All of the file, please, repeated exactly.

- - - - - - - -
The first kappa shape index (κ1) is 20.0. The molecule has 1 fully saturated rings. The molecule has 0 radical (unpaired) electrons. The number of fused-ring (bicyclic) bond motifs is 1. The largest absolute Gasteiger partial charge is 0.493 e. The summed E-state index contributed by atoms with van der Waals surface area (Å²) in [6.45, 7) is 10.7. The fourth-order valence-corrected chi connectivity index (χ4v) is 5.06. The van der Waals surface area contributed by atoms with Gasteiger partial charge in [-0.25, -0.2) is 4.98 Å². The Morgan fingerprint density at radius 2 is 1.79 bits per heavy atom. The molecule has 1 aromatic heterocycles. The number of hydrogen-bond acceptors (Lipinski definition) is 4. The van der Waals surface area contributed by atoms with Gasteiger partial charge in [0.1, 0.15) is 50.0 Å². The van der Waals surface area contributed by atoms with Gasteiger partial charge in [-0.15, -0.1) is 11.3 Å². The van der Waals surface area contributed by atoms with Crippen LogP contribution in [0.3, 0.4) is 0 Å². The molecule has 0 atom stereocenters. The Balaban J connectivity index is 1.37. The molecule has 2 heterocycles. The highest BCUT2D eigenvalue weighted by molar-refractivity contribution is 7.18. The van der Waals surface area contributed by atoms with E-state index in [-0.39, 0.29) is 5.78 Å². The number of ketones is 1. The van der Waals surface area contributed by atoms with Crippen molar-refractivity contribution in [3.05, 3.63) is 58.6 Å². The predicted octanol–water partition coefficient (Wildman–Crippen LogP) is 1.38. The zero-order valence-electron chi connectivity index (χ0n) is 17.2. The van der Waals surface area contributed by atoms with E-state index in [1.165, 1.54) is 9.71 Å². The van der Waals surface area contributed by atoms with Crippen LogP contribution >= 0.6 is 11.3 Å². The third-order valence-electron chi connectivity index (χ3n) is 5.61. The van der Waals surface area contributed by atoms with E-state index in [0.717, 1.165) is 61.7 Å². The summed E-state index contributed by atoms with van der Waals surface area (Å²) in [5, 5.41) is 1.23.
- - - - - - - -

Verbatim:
The first kappa shape index (κ1) is 20.0. The molecule has 1 fully saturated rings. The molecule has 0 radical (unpaired) electrons. The number of fused-ring (bicyclic) bond motifs is 1. The largest absolute Gasteiger partial charge is 0.493 e. The summed E-state index contributed by atoms with van der Waals surface area (Å²) in [6.45, 7) is 10.7. The fourth-order valence-corrected chi connectivity index (χ4v) is 5.06. The van der Waals surface area contributed by atoms with Gasteiger partial charge in [-0.25, -0.2) is 4.98 Å². The Morgan fingerprint density at radius 2 is 1.79 bits per heavy atom. The molecule has 1 aromatic heterocycles. The number of hydrogen-bond acceptors (Lipinski definition) is 4. The van der Waals surface area contributed by atoms with Gasteiger partial charge in [0.1, 0.15) is 50.0 Å². The van der Waals surface area contributed by atoms with Gasteiger partial charge in [-0.15, -0.1) is 11.3 Å². The van der Waals surface area contributed by atoms with Crippen LogP contribution in [0.3, 0.4) is 0 Å². The molecule has 0 atom stereocenters. The Balaban J connectivity index is 1.37. The molecule has 2 heterocycles. The highest BCUT2D eigenvalue weighted by molar-refractivity contribution is 7.18. The van der Waals surface area contributed by atoms with E-state index in [-0.39, 0.29) is 5.78 Å². The number of ketones is 1. The van der Waals surface area contributed by atoms with Crippen molar-refractivity contribution in [3.05, 3.63) is 58.6 Å². The predicted octanol–water partition coefficient (Wildman–Crippen LogP) is 1.38. The zero-order valence-electron chi connectivity index (χ0n) is 17.2. The van der Waals surface area contributed by atoms with E-state index in [1.165, 1.54) is 9.71 Å². The van der Waals surface area contributed by atoms with Crippen LogP contribution >= 0.6 is 11.3 Å². The third-order valence-electron chi connectivity index (χ3n) is 5.61. The van der Waals surface area contributed by atoms with E-state index in [0.717, 1.165) is 61.7 Å². The summed E-state index contributed by atoms with van der Waals surface area (Å²) in [5, 5.41) is 1.23.